GENeSIS History

This is a short history of our cooperation through the National Centre for e-Social Science


From 2005, two of the key research nodes of NCeSS were located in London at UCL – GeoVUE and at Leeds in the University of Leeds – MoSeS. GeoVUE ended on the 30th September 2008 and GENeSIS began on 1st October 2008. This is a convenient point to explain all these terms. GeoVUE stands for Geographic Virtual Urban Environments. It was a project which essentially developed web-based services for the visualisation of 2D maps producing in particular GMapCreator and MapTube amongst other software for map mashup and then moved on to consider importing 2D maps and related geospatial data into 3D environment, specifically games and virtual worlds but also 3D GIS, CAD and 3D virtual globes.


GENeSIS is a little different in that it stands for GENerative e-SocIal Science. The acronym like all good symbols for research projects can be unpacked in diverse ways which emphasise our focus on space and simulation but we consider the previous statements the baseline definition. It joins GeoVUE to MoSeS which is the project that the Leeds node has developed in the first phase of NCeSS funding. MoSeS is a microsimulation model of the UK economy developed using microsimulation logics and applied to subdivisions of the UK space at different spatial scales. It is used for policy analysis such as the impact of aging on public services. MoSeS stands for MOdelling and Simulation for e-Social Science.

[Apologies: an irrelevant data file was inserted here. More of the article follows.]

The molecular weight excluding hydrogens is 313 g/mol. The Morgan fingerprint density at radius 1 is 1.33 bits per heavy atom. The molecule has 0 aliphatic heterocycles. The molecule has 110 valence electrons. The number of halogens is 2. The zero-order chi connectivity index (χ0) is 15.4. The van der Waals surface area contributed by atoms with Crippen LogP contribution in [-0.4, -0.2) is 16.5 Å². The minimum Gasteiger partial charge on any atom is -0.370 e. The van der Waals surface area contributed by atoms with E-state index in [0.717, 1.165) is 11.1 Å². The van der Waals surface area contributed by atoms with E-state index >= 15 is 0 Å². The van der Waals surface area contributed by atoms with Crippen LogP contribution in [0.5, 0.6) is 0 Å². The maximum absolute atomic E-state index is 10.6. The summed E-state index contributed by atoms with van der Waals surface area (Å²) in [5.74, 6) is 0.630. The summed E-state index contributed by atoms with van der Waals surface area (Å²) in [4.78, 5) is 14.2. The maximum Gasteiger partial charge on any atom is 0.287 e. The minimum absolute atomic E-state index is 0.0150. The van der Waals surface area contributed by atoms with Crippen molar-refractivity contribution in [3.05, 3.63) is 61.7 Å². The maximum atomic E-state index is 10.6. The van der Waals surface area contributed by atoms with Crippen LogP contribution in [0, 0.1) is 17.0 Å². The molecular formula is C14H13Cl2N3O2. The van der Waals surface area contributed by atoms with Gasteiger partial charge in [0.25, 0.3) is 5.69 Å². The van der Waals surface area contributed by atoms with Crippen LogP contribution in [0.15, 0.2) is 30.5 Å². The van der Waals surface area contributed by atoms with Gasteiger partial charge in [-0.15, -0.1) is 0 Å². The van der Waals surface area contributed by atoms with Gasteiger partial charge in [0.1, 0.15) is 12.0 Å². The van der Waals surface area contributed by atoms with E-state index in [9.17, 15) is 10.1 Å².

GENeSIS (= GeoVUE + MoSeS) is to develop microsimulation models for social science and to link these to the emerging paradigm of agent-based models. The UCL node will develop ABMS and their visualisation while the Leeds node will link microsimulation to ABMs. Model development and visualisation will take place in both nodes and the programme of research will be integrated. A rudimentary web site has been set up ( but we consider that this blog will take over as our basic web presence, once we have experimented with formats.


Mike Batty, CASA, UCL



OpenStreetMap, OpenLayers and the GMapCreator

It’s actually very easy to get data from a shapefile onto OpenStreetMap using OpenLayers and the GMapCreator. The example below shows the social cohesion data from Mark Easton’s BBC blog

Open Layers Community Cohesion

The working OpenLayers/OpenStreetMap map can be viewed at the following link:

This page was generated using the GMapCreator and a custom template that I created for OpenLayers. The resulting map page could be completely Google free if required, but this one includes the Google map, satellite, hybrid and terrain layers as options, along with the OpenStreetMap Mapnik and Osmarender base layers.

The prototype GMapCreator template can be downloaded from the following link (right click on it and use ‘save as’ to save the file):

The file is loaded into the GMapCreator from the ‘Edit’ menu and the ‘Use Custom HTML Template’ option. All suqsequent maps will then use this template until the option is turned off.

Richard Milton, CASA, UCL